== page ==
Both Caron and Grant-Murphy are indicative of many of the residents at the Crocker House, explains Pam Natale, who has been the building's on-site property manager for five years and is also a New London resident who enjoys the downtown's vibrancy.

She says the building's occupancy rate has remained above 90 percent for many years now, including during a phase when the building was going through a foreclosure process.

"We're (marketing) a landmark building," she says, "and the experience of living in one." She adds that few, if any, of the 80 units in the five-story Crocker House are the same. Some offer decorative fireplaces, others have almost a loft-like feel. The hallways of this venerable building are wide and the ceilings tall, evidence of its early days as one of New London's posh hotels, where its ballroom would host galas and grand balls.

That ballroom, in fact, has been extensively redone and today hosts social gatherings, weddings and community events, says Natale.

She's proud of the Crocker House's continued success - it recently underwent more renovations and an overall spiffing up, including major repointing of the exterior brick, repairing the roof, the cornice and painting of its trim.

The building is managed by Hamilton Point Investments of Old Lyme, whose other holdings range from the Bushnell on the Park condominiums in Hartford to the Cadogan Hotel in London.

In January of last year, Milton Point Investments LLC of Essex and equity partner Hamilton Capital purchased, at a discount, the delinquent $5.3 million mortgage for the Crocker House.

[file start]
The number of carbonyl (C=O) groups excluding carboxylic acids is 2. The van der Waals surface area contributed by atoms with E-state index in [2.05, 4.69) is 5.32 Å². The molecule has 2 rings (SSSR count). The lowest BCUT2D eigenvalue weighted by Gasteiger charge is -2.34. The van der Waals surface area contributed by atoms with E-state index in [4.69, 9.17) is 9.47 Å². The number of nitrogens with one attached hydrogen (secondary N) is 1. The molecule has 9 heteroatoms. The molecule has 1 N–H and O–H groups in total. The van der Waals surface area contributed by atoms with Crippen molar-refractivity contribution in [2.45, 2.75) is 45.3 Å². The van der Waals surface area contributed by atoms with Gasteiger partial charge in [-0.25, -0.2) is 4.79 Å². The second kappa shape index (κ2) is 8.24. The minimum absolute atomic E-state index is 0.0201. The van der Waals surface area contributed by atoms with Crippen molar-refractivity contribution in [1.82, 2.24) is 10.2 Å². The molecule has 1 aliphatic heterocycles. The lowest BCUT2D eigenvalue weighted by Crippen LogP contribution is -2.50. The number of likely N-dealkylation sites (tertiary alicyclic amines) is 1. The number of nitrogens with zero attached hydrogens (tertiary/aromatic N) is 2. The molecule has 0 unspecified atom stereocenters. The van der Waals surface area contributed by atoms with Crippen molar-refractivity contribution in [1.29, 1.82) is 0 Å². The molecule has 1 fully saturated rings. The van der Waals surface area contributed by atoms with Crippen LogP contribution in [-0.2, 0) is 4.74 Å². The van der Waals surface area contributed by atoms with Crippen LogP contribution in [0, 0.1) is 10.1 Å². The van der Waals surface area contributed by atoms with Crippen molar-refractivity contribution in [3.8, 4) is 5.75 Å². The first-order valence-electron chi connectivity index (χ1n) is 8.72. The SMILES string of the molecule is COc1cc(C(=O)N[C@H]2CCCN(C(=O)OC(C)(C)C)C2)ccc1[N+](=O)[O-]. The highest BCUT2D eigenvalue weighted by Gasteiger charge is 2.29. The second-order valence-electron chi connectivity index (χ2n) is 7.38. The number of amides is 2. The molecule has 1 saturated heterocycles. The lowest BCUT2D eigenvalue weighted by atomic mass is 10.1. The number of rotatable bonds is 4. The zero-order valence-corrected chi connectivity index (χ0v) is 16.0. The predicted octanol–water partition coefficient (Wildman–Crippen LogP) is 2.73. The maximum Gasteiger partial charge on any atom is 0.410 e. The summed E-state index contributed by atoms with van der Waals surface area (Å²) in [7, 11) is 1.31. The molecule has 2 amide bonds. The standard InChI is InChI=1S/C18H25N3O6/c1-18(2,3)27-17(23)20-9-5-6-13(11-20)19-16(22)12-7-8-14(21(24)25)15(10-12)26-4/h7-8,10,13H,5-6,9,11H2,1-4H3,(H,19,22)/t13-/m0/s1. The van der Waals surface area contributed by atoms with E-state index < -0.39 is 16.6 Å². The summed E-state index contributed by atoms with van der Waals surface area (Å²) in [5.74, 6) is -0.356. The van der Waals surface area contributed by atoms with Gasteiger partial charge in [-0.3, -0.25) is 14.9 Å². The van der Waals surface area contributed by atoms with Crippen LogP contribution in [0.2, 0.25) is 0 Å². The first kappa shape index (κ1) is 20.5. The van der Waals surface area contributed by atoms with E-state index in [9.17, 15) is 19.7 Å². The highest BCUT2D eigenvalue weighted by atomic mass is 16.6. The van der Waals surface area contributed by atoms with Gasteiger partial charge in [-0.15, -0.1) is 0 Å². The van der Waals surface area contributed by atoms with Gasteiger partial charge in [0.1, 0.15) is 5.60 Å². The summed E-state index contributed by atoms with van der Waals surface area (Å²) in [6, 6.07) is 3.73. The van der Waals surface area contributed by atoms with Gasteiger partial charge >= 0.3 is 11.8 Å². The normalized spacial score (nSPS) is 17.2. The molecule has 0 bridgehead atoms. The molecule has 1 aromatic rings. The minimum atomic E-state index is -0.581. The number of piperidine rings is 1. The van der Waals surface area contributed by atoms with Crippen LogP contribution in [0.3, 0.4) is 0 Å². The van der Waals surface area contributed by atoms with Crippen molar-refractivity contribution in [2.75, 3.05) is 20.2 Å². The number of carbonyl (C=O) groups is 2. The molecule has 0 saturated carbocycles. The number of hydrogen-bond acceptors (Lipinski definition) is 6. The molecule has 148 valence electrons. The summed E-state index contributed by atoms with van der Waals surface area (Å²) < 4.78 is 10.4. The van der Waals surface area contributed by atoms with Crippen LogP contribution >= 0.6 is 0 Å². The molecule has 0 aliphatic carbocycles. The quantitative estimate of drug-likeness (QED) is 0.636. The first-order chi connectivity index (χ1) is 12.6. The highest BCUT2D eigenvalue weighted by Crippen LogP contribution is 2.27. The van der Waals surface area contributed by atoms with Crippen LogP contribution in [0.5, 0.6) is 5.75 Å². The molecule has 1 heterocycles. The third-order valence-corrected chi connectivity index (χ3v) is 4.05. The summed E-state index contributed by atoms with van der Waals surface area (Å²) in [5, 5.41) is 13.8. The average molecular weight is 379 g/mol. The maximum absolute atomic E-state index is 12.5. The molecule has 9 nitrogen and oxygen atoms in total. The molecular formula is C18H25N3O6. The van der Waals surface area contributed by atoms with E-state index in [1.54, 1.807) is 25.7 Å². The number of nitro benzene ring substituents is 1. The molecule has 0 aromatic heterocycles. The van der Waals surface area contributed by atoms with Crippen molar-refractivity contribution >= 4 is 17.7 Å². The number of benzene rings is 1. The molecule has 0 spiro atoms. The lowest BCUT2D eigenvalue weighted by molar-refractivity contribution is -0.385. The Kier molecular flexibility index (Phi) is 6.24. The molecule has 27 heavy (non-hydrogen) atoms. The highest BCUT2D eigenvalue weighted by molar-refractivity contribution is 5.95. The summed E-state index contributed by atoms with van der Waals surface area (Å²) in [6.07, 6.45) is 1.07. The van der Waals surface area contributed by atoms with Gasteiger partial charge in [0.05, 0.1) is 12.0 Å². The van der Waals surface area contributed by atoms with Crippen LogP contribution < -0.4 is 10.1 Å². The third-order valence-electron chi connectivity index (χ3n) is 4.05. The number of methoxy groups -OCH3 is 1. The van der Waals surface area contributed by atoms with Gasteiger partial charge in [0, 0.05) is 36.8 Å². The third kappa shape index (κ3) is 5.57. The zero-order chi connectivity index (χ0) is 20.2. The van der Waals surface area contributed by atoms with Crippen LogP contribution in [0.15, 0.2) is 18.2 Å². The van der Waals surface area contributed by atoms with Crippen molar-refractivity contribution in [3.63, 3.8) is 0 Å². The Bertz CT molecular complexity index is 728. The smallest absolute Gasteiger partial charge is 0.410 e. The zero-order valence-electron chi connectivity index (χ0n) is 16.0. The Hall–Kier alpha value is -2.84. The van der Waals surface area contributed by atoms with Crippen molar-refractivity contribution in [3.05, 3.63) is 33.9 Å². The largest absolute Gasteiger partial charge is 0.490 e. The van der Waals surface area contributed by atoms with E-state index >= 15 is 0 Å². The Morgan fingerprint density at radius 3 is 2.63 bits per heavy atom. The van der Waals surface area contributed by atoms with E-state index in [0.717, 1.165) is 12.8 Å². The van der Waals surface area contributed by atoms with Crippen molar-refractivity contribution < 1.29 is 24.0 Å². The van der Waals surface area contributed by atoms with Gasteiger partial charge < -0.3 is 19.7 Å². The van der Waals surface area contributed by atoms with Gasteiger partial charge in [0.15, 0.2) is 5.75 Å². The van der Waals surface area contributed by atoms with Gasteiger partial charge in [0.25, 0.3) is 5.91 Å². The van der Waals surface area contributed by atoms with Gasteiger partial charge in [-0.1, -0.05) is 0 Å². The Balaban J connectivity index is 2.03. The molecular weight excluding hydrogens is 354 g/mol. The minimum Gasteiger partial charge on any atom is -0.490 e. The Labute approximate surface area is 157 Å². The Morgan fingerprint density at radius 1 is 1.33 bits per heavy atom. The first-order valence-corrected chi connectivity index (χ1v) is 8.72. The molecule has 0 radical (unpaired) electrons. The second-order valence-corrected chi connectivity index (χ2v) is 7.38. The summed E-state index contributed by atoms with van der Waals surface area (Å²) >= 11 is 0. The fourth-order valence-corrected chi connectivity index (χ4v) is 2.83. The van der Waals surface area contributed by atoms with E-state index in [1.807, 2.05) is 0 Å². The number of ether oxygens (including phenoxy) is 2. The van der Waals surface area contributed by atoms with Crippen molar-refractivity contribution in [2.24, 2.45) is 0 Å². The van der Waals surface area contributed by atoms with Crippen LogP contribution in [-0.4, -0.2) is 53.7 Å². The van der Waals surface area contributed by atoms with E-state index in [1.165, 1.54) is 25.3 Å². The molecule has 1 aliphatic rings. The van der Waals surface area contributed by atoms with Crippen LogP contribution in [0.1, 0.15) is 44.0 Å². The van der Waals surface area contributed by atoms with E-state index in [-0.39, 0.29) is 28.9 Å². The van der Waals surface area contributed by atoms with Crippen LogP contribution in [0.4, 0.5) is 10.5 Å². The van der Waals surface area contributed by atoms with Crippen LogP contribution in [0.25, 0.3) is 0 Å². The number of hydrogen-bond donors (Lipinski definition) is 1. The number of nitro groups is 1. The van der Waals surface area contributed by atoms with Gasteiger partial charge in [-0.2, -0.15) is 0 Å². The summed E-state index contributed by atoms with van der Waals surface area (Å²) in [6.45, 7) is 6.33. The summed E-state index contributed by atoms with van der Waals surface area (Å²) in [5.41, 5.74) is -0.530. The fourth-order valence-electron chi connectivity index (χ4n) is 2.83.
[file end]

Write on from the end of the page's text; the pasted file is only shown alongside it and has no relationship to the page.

Wells Fargo Bank had owned the mortgage of the Crocker House after AME Development, which had bought the Crocker House in an auction in 2002, had given up the note. AME's partners included Alva Greenberg, Michael Joplin, president of the New London Development Corp., and Elie Pallandre, all downtown New London developers. During their tenure, those developers had overseen an extensive makeover of the Crocker House, which included a detailed floor-by-floor transformation. Natale praised the work of AME Development, saying the group was a driving force behind the building's renaissance as a downtown residential complex.

Young professionals

Even today, the Crocker House continues to be a bit of a work in progress, as crews ready its wide residential hallways for new carpeting and finish applying a new paint pattern along the hallway walls. Above, new ceiling and lighting give the hallways a more modern, and brighter, feel.

Of the nearly 100 residents within its four floors of apartments, a majority are in their 20s and 30s, with a smaller contingent of 40-somethings. Nearly 40 are professionals, almost 15 are in the military and the rest are students, culinary employees, retirees and others.